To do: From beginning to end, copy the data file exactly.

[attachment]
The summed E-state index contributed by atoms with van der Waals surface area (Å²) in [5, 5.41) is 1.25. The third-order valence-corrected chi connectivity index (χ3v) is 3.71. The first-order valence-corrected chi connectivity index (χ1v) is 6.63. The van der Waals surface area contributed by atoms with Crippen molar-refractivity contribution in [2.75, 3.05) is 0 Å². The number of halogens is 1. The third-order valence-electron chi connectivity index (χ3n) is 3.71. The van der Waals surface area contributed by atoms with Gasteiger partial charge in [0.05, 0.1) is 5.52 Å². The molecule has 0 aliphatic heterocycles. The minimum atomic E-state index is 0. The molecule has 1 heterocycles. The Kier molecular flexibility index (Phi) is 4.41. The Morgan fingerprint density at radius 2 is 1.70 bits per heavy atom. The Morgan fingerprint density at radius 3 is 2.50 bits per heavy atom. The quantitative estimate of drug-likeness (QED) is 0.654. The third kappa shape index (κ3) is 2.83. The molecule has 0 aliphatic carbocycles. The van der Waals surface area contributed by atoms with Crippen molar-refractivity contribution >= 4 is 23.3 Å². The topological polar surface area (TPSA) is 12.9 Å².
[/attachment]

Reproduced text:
The summed E-state index contributed by atoms with van der Waals surface area (Å²) in [5, 5.41) is 1.25. The third-order valence-corrected chi connectivity index (χ3v) is 3.71. The first-order valence-corrected chi connectivity index (χ1v) is 6.63. The van der Waals surface area contributed by atoms with Crippen molar-refractivity contribution in [2.75, 3.05) is 0 Å². The number of halogens is 1. The third-order valence-electron chi connectivity index (χ3n) is 3.71. The van der Waals surface area contributed by atoms with Gasteiger partial charge in [0.05, 0.1) is 5.52 Å². The molecule has 0 aliphatic heterocycles. The minimum atomic E-state index is 0. The molecule has 1 heterocycles. The Kier molecular flexibility index (Phi) is 4.41. The Morgan fingerprint density at radius 2 is 1.70 bits per heavy atom. The Morgan fingerprint density at radius 3 is 2.50 bits per heavy atom. The quantitative estimate of drug-likeness (QED) is 0.654. The third kappa shape index (κ3) is 2.83. The molecule has 0 aliphatic carbocycles. The van der Waals surface area contributed by atoms with Crippen molar-refractivity contribution >= 4 is 23.3 Å². The topological polar surface area (TPSA) is 12.9 Å².